Stem taps big data and energy storage for intelligent buildings
<p>A startup's energy management system taps electric vehicle batteries and cloud-based analytics to help two iconic San Francisco hotels run at building peak performance.</p>
San Francisco's iconic Mark Hopkins Hotel in Nob Hill, as well as the stylish, modern InterContinental Hotel in SoMa, operate far above current industry standards for energy efficiency, says Harry Hobbs who manages both buildings as director of engineering for InterContinental Hotels. "But that's not good enough," said Hobbs.
Thanks to a pilot installation from San Mateo, Calif.-based Stem, which combines big data analytics with onsite energy storage, the new energy management system will extract entirely new levels of cost savings for the hotels, says Hobbs.
The startup's first commercial system deployment utilizes real-time energy monitoring software and battery storage provided by electric vehicle manufacturer Coda Automotive to allow a building to take advantage of the cheapest form of power available, either from the grid or Stem’s batteries.
Stem’s software gathers data from some 50 variable sources -- including weather data, electricity rates and a building's energy consumption -- to build a comprehensive building energy profile. Through a cloud-based, predictive analytics algorithm, the software can fine-tune the battery’s operation to maximize economic return.
The system displays a building's energy load profile in near real-time and determines the best time to use the local stored energy or power from grid, says Salim Khan, CEO of Stem. The software is not connected to a building automation system but rather connects to the building power line via an inverter without any outside involvement from a building manager.
"Even though we have an automation system in place, there's no need for us to be proactive in how we manage energy," said Hobbs. With electricity bills upwards of $50,000 a month for both San Francisco InterContinental Hotels, Hobbs is optimistic the system can reduce hotel energy bills by 10 to 15 percent.
The Stem energy storage devices are about the size of a refrigerator and can be built modularly depending on the space and energy requirements of a building, says Khan. Installation of the standard lithium-ion battery chassis usually takes a few hours with a standard battery lifetime expectancy of up to 20 years. All software changes are handled remotely and requires little more than downloading a typical Salesforce software update, says Khan.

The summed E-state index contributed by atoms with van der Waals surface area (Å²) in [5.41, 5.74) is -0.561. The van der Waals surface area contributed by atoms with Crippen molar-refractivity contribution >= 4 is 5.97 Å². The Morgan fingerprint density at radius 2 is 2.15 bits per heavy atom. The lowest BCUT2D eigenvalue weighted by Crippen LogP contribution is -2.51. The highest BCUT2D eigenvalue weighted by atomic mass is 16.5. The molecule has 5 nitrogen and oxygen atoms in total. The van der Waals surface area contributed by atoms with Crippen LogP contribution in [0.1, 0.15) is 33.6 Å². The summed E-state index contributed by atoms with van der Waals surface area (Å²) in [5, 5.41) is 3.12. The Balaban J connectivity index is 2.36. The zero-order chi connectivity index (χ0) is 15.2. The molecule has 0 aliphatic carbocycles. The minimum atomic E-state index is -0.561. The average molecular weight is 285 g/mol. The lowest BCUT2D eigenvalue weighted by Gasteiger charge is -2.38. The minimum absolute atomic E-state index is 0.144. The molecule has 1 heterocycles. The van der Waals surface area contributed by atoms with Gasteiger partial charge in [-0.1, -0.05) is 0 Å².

While Hobbs has a electronic dashboard displaying building automation systems for both InterContinental Hotels and notifications to tap into potential demand response requirements from the company's electric utility, Pacific Gas & Electric, the Stem system includes "current consumption, real-time pricing and helps us make better decisions," says Hobbs. "Information is power, and in this case, power savings."
Stem started three years ago and initially targeted solar power as a source for onsite generation. The company has raised $14.2 million with investments from the Angeleno Group and Greener Capital. Khan, who previously served as chief operating officer with smart grid communications company Trilliant, was named CEO in October.
The company is targeting commercial customers with a growing stock of building portfolios -- including hotels, franchises, banks, campuses and major retail chains -- and is hopeful to attract utilities concerned about deferring peak load demand.
While there are many new players in building data analytics and energy management -- among them Lucid, BuildingIQ, First Fuel and Viridity Energy as well the likes of Enernoc and Constellation Energy -- Khan says Stem differs in tapping an onsite power source during peak electricity pricing.
Stem also differentiates itself from stand-alone onsite power generation companies like Bloom Energy, who has named AT&T and eBay as customers, given its focus on software and analytics and a smaller footprint for energy storage.
The InterContinental Hotels did look into alternative options to offset electricity demand, says Hobbs, but Stem's pilot offered a "much more economical choice and fit our efficiency goals." While owning a hybrid vehicle himself, Hobbs sees the seamless ability to derive power from a battery or additional power source as the best way "to maximize energy efficiency with the least amount of interruptions."